8. @askmrlee – in theory you can add your kids as AU and have them get PP as well. Not sure if actual age restriction to them getting AU cards. Probably not economical for most families unless kids travel w/ you all the time.

  9. The credit card bank is who is going to be hurt by this, they need to be proactively working with Priority Pass to find a good solution. I’ve visited the DFW Priority Pass lounge and the only good thing there was bottled water. There were hardly any seats and the place was a MESS. Food on the floor, crap on the chairs. But it did have a nice view over the planes. And the bathrooms were cleaner than the AMEX lounge. And if the desk at the elevator lobby is busy you can just walk right past and into the lounge, provided you know which one it is. Priority Pass holds very little value to me and is thus a very small part of my holding onto certain credit cards.

  10. I wonder how many folks will be closing their Citi Prestige card after losing Admirals Club access, incurring a 1.6 cent to 1.33 cent per point devaluation on American and now the loss of companion access at Alaska lounges and other Priority Pass capacity restrictions.

  11. Immediate family members are not commonly considered guests. I will protest any interpretation that extends a policy defined for guests to include family members. It is in contrast to common sense.
    They can create a policy that explicitly mentions “only the primary cardholder may enter the lounge”, and then it makes sense that family members are not included. But a “no guests allowed” policy (without explicitly mentioning exclusion of immediate family members) will not exclude immediate family members.

  12. @Miz can you please try to limit the amount of protesting you do at the lounge out of respect for those in line behind you?

    There’s nothing more frustrating than someone arguing the T&Cs with the lounge host while a line builds out the door.

  13. Allow one (self) for free, but provide ability for card members to bring in guests by paying extra for each additional guest. It seems fair.

    This resonates with many political debates. Liberals would say “let’s give lounge access to every one so that we have a beautiful world where every one is lounged”. Then the end result is it becomes harder to get in and we get a worse product overall over time.

  14. The liberal way? Vs the conservative way: only allow the chosen elite in, but have the masses pay for it with a ticket surcharge!

  15. @Miz please don’t do this your the type of person that everyone else in the lounge despises. Don’t argue a technicality pay the annual fee for a authorized user or hit the road no need to be a brat to the lounge agent who is just going to be doing there job. The entitlement is unreal and needs to stop from everyone, the intentions of this policy are clear access for card members only.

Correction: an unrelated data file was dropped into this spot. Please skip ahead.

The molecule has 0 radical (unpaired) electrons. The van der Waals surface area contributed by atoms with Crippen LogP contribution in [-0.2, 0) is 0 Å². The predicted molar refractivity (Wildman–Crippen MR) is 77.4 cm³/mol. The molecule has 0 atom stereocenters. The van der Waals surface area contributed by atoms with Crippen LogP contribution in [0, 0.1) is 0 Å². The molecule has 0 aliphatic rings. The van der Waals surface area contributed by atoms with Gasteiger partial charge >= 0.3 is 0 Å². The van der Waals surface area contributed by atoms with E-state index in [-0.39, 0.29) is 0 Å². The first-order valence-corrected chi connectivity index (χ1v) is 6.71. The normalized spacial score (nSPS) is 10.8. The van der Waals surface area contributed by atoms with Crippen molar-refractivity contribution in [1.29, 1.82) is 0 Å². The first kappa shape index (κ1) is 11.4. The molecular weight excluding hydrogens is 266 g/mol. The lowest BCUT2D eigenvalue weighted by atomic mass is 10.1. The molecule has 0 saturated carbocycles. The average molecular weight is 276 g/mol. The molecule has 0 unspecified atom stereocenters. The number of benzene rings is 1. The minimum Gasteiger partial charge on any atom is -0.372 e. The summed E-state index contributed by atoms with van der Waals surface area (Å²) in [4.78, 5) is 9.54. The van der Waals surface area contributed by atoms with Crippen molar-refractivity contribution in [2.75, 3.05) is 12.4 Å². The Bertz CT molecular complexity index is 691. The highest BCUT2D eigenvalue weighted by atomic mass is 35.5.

16. Allowing only a Priority Pass card holder to enter an Alaska lounge sounds like a fair compromise. But as mentioned by others, it will be interesting to see if Alaska actually starts (re)admitting PP members without (other) restrictions. If they don’t, PP members need to call or e-mail Priority Pass and also their card issuers to raise a (polite) fuss. Unless a wheel squeaks, it will never get any grease.

  17. Miz – In that case it seems like you’re about to finally find out that the world doesn’t revolve around you and no one cares what YOU consider a guest to be…

    Your family members are your guests, period. No standard definition of the word “guest” I’ve ever seen explicitly excludes family members…

  18. @CS: I will definitely limit the amount of protesting at lounge to no more than a few sentences. I am not going to argue, but I will give my interpretation and if they refuse, I will either leave or buy one day pass(es). I will pursue the matter later through other means.

    @Jack: People are entitled to what they are entitled to and are not to what they are not. If there is a disagreement about who is entitled to what, there would be a debate about that. It seems you don’t like such debates, no problem, you are entitled to not liking things.

    @Callum: Citi Prestige sees “guests” as different from “immediate family members” as its lounge access policy is “2 Guests OR Immediate Family Members”.